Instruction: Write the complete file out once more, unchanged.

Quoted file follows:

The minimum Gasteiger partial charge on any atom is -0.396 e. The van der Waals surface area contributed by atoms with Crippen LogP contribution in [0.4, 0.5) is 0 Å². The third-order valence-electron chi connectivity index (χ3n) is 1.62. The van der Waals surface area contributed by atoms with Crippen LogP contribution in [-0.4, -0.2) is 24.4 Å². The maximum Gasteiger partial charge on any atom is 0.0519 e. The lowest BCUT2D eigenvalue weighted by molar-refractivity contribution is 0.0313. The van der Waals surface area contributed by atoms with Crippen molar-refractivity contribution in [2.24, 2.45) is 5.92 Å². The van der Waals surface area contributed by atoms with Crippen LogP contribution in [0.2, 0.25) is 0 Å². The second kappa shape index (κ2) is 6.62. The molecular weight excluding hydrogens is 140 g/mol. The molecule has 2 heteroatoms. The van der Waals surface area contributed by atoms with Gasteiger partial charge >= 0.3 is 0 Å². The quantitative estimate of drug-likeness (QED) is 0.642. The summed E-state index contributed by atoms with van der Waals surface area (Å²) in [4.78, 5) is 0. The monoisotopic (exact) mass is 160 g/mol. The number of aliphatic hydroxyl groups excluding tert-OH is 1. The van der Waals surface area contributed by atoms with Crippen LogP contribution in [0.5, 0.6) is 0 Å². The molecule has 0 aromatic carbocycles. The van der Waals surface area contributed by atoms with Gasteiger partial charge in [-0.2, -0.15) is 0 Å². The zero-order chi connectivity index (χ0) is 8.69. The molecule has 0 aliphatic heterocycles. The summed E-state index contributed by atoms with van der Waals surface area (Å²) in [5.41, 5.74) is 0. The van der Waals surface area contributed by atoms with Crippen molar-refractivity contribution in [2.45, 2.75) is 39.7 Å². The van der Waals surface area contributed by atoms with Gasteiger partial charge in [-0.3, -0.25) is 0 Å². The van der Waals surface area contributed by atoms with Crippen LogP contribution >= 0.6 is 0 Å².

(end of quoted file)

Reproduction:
The minimum Gasteiger partial charge on any atom is -0.396 e. The van der Waals surface area contributed by atoms with Crippen LogP contribution in [0.4, 0.5) is 0 Å². The third-order valence-electron chi connectivity index (χ3n) is 1.62. The van der Waals surface area contributed by atoms with Crippen LogP contribution in [-0.4, -0.2) is 24.4 Å². The maximum Gasteiger partial charge on any atom is 0.0519 e. The lowest BCUT2D eigenvalue weighted by molar-refractivity contribution is 0.0313. The van der Waals surface area contributed by atoms with Crippen molar-refractivity contribution in [2.24, 2.45) is 5.92 Å². The van der Waals surface area contributed by atoms with Crippen LogP contribution in [0.2, 0.25) is 0 Å². The second kappa shape index (κ2) is 6.62. The molecular weight excluding hydrogens is 140 g/mol. The molecule has 2 heteroatoms. The van der Waals surface area contributed by atoms with Gasteiger partial charge >= 0.3 is 0 Å². The quantitative estimate of drug-likeness (QED) is 0.642. The summed E-state index contributed by atoms with van der Waals surface area (Å²) in [4.78, 5) is 0. The monoisotopic (exact) mass is 160 g/mol. The number of aliphatic hydroxyl groups excluding tert-OH is 1. The van der Waals surface area contributed by atoms with Crippen LogP contribution in [0.5, 0.6) is 0 Å². The molecule has 0 aromatic carbocycles. The van der Waals surface area contributed by atoms with Gasteiger partial charge in [-0.2, -0.15) is 0 Å². The zero-order chi connectivity index (χ0) is 8.69. The molecule has 0 aliphatic heterocycles. The summed E-state index contributed by atoms with van der Waals surface area (Å²) in [5.41, 5.74) is 0. The van der Waals surface area contributed by atoms with Crippen molar-refractivity contribution in [2.45, 2.75) is 39.7 Å². The van der Waals surface area contributed by atoms with Gasteiger partial charge in [-0.3, -0.25) is 0 Å². The van der Waals surface area contributed by atoms with Crippen LogP contribution >= 0.6 is 0 Å².